One of my first questions when I start a new data quality project is, "Does anyone have a data model?”. Sometimes I get lucky and the DBA has one. Sometimes when I am really lucky the DBA also has a data dictionary. I don’t play lotteries due to my lack of being "really lucky”, if you know what I mean.

If I get a data model, I sit and examine it like a CSI agent does blood spatter. It is, after all, my roadmap to solving some mysteries. If there is not a data model available, I dig-in and create one. Most times I start out with pencil and paper (I know, how arcane!). Most data quality projects involve one or two main entities, the customer or a product. As such, I use this as my starting point.

For the sake of simplicity, let’s concentrate on a customer-focused data quality initiative. Commonly referred to as Customer Data Integration, or CDI, these projects involve the most critical person in any business; the customer! Customers are a complex animal, particularly from a data perspective. Organizations often focus on collecting as much data regarding customers as possible and rightfully so. As a result, there is usually a fair amount of data in, or related to, the customer entity.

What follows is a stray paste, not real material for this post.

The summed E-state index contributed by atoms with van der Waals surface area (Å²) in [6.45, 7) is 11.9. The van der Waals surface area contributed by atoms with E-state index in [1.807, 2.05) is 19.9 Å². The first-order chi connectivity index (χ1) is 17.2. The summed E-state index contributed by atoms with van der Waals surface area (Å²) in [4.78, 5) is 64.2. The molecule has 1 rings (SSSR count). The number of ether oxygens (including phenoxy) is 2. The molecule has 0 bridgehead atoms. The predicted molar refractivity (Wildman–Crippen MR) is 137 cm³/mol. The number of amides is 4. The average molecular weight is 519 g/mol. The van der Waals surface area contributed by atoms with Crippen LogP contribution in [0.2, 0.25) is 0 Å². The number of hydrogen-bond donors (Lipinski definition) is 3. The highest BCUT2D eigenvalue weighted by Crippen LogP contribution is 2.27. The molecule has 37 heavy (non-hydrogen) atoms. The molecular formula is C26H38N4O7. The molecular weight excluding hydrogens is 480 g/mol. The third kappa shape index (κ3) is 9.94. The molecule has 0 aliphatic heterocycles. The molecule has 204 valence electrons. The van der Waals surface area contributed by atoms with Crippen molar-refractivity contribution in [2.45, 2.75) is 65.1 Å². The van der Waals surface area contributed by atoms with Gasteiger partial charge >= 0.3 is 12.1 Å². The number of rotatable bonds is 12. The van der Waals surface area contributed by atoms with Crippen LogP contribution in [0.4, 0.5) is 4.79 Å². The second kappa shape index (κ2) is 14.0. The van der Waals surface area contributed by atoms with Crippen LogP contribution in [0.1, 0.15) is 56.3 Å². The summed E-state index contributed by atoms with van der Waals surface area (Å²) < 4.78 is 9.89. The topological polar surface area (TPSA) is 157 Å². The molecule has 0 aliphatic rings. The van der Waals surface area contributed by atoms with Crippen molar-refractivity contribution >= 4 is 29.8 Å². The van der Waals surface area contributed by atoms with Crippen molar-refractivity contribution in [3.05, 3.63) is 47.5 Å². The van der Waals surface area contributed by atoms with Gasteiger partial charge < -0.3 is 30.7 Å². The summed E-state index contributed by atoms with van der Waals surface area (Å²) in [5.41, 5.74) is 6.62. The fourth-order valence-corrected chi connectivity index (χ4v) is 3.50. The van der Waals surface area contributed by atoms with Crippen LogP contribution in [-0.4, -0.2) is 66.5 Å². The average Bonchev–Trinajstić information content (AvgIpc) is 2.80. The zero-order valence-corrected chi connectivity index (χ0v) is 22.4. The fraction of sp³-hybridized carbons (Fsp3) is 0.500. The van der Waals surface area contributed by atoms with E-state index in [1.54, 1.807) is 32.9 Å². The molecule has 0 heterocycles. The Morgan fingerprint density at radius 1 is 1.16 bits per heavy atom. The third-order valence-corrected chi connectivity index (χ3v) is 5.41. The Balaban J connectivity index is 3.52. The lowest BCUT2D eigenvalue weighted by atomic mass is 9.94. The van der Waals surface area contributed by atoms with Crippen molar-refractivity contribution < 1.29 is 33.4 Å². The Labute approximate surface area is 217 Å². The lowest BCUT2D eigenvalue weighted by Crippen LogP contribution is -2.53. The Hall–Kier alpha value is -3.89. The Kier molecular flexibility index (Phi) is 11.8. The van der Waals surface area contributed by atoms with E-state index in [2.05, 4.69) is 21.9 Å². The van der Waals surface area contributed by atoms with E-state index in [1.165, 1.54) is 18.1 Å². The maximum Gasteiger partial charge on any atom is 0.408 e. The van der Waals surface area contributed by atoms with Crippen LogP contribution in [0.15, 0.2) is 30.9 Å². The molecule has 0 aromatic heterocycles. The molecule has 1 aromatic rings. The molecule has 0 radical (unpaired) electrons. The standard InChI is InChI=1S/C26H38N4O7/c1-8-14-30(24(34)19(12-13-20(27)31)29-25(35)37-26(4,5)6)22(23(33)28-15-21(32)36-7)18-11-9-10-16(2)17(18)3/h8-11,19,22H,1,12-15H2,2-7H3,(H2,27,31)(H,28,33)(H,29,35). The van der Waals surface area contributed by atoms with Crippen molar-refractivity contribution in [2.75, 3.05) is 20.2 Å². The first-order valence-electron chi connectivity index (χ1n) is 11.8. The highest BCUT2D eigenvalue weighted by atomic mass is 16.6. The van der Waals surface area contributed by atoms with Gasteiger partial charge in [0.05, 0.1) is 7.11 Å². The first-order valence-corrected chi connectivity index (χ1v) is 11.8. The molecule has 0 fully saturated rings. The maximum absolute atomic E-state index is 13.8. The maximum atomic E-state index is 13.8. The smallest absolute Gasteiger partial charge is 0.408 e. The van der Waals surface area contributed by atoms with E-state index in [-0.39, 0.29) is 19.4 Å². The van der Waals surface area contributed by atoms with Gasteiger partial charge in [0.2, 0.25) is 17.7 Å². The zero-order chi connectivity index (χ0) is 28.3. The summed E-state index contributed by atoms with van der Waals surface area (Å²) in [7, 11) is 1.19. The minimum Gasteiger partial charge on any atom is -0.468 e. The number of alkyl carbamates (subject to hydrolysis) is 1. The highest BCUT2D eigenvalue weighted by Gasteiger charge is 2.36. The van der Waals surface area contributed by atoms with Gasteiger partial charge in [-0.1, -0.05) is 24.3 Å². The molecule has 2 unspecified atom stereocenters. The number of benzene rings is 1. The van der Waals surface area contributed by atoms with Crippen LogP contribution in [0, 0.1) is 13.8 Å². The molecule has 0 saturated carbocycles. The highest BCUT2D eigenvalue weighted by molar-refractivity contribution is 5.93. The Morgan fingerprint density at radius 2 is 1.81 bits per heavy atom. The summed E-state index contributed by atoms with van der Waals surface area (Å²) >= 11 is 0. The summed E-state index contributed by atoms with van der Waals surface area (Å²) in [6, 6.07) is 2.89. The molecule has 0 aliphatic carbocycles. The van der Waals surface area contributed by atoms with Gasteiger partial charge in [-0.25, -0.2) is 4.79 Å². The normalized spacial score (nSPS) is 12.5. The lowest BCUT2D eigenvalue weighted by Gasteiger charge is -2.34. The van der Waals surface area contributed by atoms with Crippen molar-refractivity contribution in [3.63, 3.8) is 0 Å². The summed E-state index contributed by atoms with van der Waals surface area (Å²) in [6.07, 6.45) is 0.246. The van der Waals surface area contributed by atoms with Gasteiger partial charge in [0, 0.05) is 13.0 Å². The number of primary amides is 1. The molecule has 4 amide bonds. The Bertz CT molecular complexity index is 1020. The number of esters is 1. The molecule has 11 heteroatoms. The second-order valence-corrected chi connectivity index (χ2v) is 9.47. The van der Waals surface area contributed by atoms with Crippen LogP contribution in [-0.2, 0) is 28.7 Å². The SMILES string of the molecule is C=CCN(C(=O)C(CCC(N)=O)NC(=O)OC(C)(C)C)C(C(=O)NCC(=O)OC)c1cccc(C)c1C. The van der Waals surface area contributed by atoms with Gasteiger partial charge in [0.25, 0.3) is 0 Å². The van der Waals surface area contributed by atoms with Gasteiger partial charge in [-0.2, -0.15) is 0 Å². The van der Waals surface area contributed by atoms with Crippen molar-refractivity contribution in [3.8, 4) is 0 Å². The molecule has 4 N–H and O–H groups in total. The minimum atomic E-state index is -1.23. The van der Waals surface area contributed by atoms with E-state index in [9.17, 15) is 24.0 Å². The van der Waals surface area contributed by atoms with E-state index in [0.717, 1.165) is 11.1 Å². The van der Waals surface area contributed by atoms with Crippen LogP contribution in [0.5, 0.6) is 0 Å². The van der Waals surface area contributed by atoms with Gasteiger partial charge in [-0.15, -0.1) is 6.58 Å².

What works for me is to start out with a big picture and narrow my focus with further analysis. My first picture step is to build what I call my "customer frame”. The customer frame consists of the customer entity and each entity to which it is related. In the figure below you can view some of my basic customer frame based on a typical instance of Microsoft Dynamics CRM (in pencil nonetheless).

What did I learn from the exercise? For starters we can see that:

  • The ContactBase Entity has a relationship to the ContactExtensionBase entity but I didn’t find relevant/helpful data in the ContactExtensionBase table (which is why it contains only the ID field relating the tables)
    • This was useful in identifying what entities are essential and which are no
    • Since the ContactExtensionBase table is a storage place for custom defined details regarding a contact, it was critical to examine this entity so I could be sure I was not missing very specific contact details
  • The ContactBase Entity can be related to the AccountBase entity by the ContactBase.AccountID <> AccountBase.AccountID
    • This allows me to, among other things, determine if there are active contacts associated with inactive accounts
  • The ContactBase Entity can be related to the CustomerAddressBase entity via the ContactBase.ContactID <> CustomerAddressBase.ParentID
    • This allows me to relate a contact to their address on record. Addresses play a critical role in CDI projects so this is a crucial piece of information and a relationship I’ll know in my sleep before long
    • Knowing this relationship allows me to check for contacts with no address records or, worse yet, orphaned addresses (addresses without an association to a contact)

The list above is just a simple example of how studying the data model translates into practical knowledge which is critical to the success of a data quality initiative.